When the Padres signed Cory Luebke to an extension in March of 2012, hope sprang eternal for fans and the organization alike.
The extension guaranteed the left-hander $12 million dollars, with a chance at earning $27.5 million if both his player options were picked up. If all went well, the extension would last through 2017. Luebke, drafted 63rd overall by the Padres in 2007, figured to be in the rotation for quite a while following a really dominant season.
In 2011, the lefty threw 139.2 IP, struck out more than a batter per inning, and registered a 3.29 ERA to go along with a sparkling 2.93 FIP. Not only that, but he was worth nearly 3 wins (2.7 WAR) in only 17 starts! Heck, if he had enough qualified innings, his K/9 (9.92) would have been fourth best in all of baseball, and better than fellow southpaws, Cliff Lee, Clayton Kershaw, and David Price. Adding to the excitement of the signing was the fact that, earlier in the off-season, the Padres had also extended outfielder Cameron Maybin and catcher Nick Hundley. It really felt like the organization was starting to make a turn for the better.
The following year, Luebke started five games for the Padres during the first month of the season. He was pretty good, too. The strikeouts were down, but the ERA (2.61) was fine and all seemed well. Then, against the Phillies on April 21, Luebke’s season (and really, career) came to a screeching halt. In a dominant start in which he out-dueled Roy Halladay and threw eight scoreless innings, he felt something in his throwing arm that “felt a little off.” You can actually see him shaking his arm a few times during this video. Something was not right. He reported the feeling after his next start and was promptly shut down. A month later, it was decided that he was to have Tommy John surgery.
Fast-forward 15 months, to August of 2013. Luebke, having an up-and-down rehab process, throws four bullpens and reports elbow soreness. Manager Bud Black states that:
“We’re going to back him off throwing for a while.”
Bud Black is optimistic about Luebke’s chances to get back to action in 2014’s Spring Training, however:
“That’s a lot of time to heal,” Black said. “That’s what we’re hoping for.”
Right before Spring Training, Luebke reports even more soreness. Doctors check on him in San Diego and give him an MRI. The results? UCL tear. Another Tommy John Surgery, 22 months after the first one. Apparently, the tendon graft never repaired following the surgery. After Luebke went under the knife again, all parties involved were hoping for better results:
“I just had a meeting with Dr. [James] Andrews to go over the surgery, and both sides are pretty happy,” said Luebke, who underwent the elbow-reconstruction procedure in Pensacola, Fla. on Tuesday. “They were pretty optimistic.”
The road back from the second Tommy John surgery was just as rough as the first for Luebke, who, in July of 2015, decided to undergo one more minor elbow surgery. He concluded his season rehabbing in Arizona, but the Padres declined his $7.5 million option at the end of the season and instead paid the $1.75 million buyout. Luebke seemed to have some aspirations of returning to San Diego, but the feeling was not really mutual, and nothing materialized.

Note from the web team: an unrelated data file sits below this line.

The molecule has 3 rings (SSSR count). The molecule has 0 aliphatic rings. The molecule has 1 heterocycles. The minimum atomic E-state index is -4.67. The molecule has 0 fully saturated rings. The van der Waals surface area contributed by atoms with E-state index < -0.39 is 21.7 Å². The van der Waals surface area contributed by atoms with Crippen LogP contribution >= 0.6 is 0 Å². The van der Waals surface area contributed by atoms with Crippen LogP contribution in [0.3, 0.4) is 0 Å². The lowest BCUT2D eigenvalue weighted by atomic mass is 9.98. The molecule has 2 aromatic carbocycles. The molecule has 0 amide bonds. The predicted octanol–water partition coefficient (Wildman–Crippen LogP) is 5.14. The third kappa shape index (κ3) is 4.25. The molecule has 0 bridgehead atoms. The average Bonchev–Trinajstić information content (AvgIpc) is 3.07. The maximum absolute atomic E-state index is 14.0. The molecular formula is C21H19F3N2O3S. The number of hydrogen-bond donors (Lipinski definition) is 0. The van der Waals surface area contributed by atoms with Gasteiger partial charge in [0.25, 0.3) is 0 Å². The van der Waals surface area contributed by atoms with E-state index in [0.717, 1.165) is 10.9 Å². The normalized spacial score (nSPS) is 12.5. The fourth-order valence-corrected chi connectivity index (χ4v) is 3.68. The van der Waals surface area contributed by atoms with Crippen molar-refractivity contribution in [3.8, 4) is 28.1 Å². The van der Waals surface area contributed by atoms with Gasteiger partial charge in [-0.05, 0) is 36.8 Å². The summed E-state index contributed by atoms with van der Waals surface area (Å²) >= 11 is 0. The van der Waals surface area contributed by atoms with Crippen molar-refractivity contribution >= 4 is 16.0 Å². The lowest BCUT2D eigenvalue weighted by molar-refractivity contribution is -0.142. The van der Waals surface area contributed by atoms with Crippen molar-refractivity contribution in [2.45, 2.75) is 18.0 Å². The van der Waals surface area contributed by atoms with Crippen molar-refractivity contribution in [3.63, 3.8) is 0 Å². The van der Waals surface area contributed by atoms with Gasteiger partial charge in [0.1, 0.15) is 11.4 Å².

Luebke, now 31, signed a minor league deal with the Pirates in 2o16, and made the roster out of camp as a reliever. It was a great story, but it turned out to be short-lived, as he struggled to have any success out of the bullpen (9.35 ERA in 9 relief appearances, including 11 walks). He was DFA’d, cleared waivers, and signed with the Marlins, where he bounced around a few minor league levels to end the season.
Coming into 2017, he signed a minor league deal with the White Sox, and actually looked decent in Spring Training. He struck out six batters in 9.1 IP and was sent to AAA Charlotte to start his season. He ended up being placed on the DL for about a month to begin the season with a hamstring injury. He returned a week ago, making one start and one relief appearance. His final professional appearance came last Thursday in a start against the Gwinett Braves, where he struck out three in four innings of 2-run ball.
Cory Luebke retired on Monday, ending a 9-plus year career in which he was a member of four organizations. In an era where recovering from Tommy John surgery seems to be the norm, Luebke was the exact opposite of that. You have to feel terrible for him. He had it all… great looks, a great arm, a great attitude, and he loved being a San Diego Padre. If he could have just stayed healthy… who knows where he could be right now. He just failed to hit the lottery when it came to health, and was exceptionally unlucky when it came to Tommy John surgery.
But, enough of that. Cory Luebke, for the short time he was pitching as a member of the Padres, was great.
Cory, thank you.
- For outings like these:
- For the hashtag #LadiesLoveLueb
Luebke = awesome sauce. #ladieslovelueb
— Geoffrey Hancock (@LeftCoastBias) June 26, 2011
Cory is looking good tonight #LadiesLoveLueb
— Ashley Rodrigues (@sandiegogirlie) April 7, 2012
— Oscar (@haha1721) April 11, 2013
Well, Luebke's up tomorrow. #LadiesLoveLueb
— Jodes Paranal (@jodes0405) August 16, 2011
- For out-dueling possible future Hall of Famer Roy Halladay in one of your last starts, then getting pied in the face:
- For trying to quick-pitch Justin Upton, even though it went terribly (h/t Big League Stew for the image)
- For never giving up, no matter how many setbacks you had.
- For your weird pheasant hunting hobby that you liked to do in Iowa
Thanks, Cory. You will always be a San Diego Padre.
Best of luck in your next life adventure!